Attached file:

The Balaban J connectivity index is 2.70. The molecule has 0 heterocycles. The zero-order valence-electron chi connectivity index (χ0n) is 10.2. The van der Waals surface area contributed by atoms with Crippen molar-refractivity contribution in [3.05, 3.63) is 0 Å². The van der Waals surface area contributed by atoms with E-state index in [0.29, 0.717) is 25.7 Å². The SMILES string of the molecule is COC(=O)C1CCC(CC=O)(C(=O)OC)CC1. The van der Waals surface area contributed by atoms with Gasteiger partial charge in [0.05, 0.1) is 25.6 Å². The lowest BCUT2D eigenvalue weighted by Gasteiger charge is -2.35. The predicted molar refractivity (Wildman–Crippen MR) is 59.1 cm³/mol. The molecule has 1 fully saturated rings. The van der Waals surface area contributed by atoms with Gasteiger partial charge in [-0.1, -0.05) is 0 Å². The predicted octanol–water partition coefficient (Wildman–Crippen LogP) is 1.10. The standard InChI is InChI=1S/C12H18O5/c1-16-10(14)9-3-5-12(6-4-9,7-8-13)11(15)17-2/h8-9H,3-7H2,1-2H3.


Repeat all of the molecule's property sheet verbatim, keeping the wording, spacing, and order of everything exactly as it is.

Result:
The Balaban J connectivity index is 2.70. The molecule has 0 heterocycles. The zero-order valence-electron chi connectivity index (χ0n) is 10.2. The van der Waals surface area contributed by atoms with Crippen molar-refractivity contribution in [3.05, 3.63) is 0 Å². The van der Waals surface area contributed by atoms with E-state index in [0.29, 0.717) is 25.7 Å². The SMILES string of the molecule is COC(=O)C1CCC(CC=O)(C(=O)OC)CC1. The van der Waals surface area contributed by atoms with Gasteiger partial charge in [0.05, 0.1) is 25.6 Å². The lowest BCUT2D eigenvalue weighted by Gasteiger charge is -2.35. The predicted molar refractivity (Wildman–Crippen MR) is 59.1 cm³/mol. The molecule has 1 fully saturated rings. The van der Waals surface area contributed by atoms with Gasteiger partial charge in [-0.1, -0.05) is 0 Å². The predicted octanol–water partition coefficient (Wildman–Crippen LogP) is 1.10. The standard InChI is InChI=1S/C12H18O5/c1-16-10(14)9-3-5-12(6-4-9,7-8-13)11(15)17-2/h8-9H,3-7H2,1-2H3.